Victoria has experience working on a variety of issues in education policy. She’s worked on K-12 issues at ETS, as well as higher education research at The Urban Institute. Prior to joining SIIA’s policy team, she focused on Title IV-A appropriations at the federal level with the Bernstein Strategy Group. As SIIA’s Education Technology Policy Manager she handles issues that include privacy, accessibility, and equity in ed tech.
The Every Student Succeeds Act (ESSA) is a hot topic. ESSA is intended to ensure that all students receive a high-quality education that prepares them for long-term success, and includes a repeal of the Adequate Yearly Progress report in favor of state accountability. With every state having their own plan for ESSA, it is hard to know how to get started. We’re here to help! In this podcast, you will learn how to find out the accountability requirements of your state, how to obtain funding for your school or district, and much more.
Additional topics include:
How ESSER funding relates to COVID-Relief bills (CARES ACT, CARES Supplemental ACT, and the American Rescue Plan)
The part Title 1 plays in ESSA
Ways schools can use funds to address issues brought on by the pandemic
Victoria Akosile: Schools really do have a lot of flexibility and discretion to use the funds to meet their particular needs, and I think that's one of the great things that they can really adapt at based on what they see they need the most.
Speaker 1: You just heard Victoria Akosile of SIIA. Ms. Akosile is our guest today on EDVIEW360.
Pam Austin: This is Pam Austin. Welcome back to the EDVIEW360 Podcast series. We are so excited to have you back with us. I'm conducting today's podcast from my native New Orleans, channeling the heart of Voyager Sopris Learning in Dallas, Texas. Today, we're excited to welcome Victoria Akosile, education technology policy manager [at] SIIA. Ms. Akosile is our guest for the second education funding series we are hosting. Welcome, Ms. Akosile.
Victoria Akosile: Thank you, Pam. So happy to be here with you all.
Pam Austin: We're happy to have you. Can you tell us a little bit about your background and how you became involved in education?
Victoria Akosile: Sure. So, I feel for me it probably goes back to high school. I interned at DCPS, which is the District of Columbia Public Schools system, and it was very interesting to be on the back end and seeing how decisions were made across a variety of different factors that influenced what happened in schools all across the district. So, I think that internship was probably my first introduction into education. And then throughout college, I also worked in a lot of education-based organizations at ETS, which is Education Testing Services. I did some research at The Urban Institute, and I also worked with Bernstein Strategy Group, and I've also been on the teaching side of things—I've taught English in both China and Spain. So, education is something that's just been a common thread in everything I've done.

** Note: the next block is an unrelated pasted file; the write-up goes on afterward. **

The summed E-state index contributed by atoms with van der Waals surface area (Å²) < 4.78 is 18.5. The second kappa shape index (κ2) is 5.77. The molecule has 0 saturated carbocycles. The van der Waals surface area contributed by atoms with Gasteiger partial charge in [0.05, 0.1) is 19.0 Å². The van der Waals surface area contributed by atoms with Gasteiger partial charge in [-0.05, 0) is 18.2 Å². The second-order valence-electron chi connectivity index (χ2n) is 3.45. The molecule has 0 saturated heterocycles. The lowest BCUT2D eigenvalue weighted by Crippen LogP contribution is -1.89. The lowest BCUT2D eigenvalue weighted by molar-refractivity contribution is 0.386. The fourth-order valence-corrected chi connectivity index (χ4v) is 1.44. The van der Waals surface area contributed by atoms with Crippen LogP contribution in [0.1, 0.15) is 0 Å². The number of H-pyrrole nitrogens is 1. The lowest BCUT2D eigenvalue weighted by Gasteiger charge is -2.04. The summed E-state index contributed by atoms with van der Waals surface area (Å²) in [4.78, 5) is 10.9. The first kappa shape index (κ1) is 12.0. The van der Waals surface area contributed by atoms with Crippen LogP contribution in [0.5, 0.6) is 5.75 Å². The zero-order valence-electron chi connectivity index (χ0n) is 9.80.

Pam Austin: It looks like you dove into education inside and outside. You must have such an eclectic experience here.
Victoria Akosile: I think being in front of the classroom as well as being behind the scenes, you just have an appreciation knowing that people are working on both sides to try and get things done even if you can't see it. So, it's definitely a perspective-builder for sure.
Pam Austin: Definitely. Absolutely love it. Tell me, what does SIIA stand for and what does it do?
Victoria Akosile: Sure. So, we are the Software and Information Industry Association. So, in general, we have about 700 different member companies across a variety of industry sectors. But, specifically to education, we focus on edtech, and we are currently the only edtech trade association. And what that means is that we represent the interests of edtech companies, especially when rules and laws and policies are being made that combine the intersection of the two. So, you have education that's its own silo and you have technology, which is again its own silo—but more and more, the two are starting to converge, and especially over the past year, it's definitely been brought to the forefront. So, we make sure [edtech companies’] perspective is included in decisions that would affect them.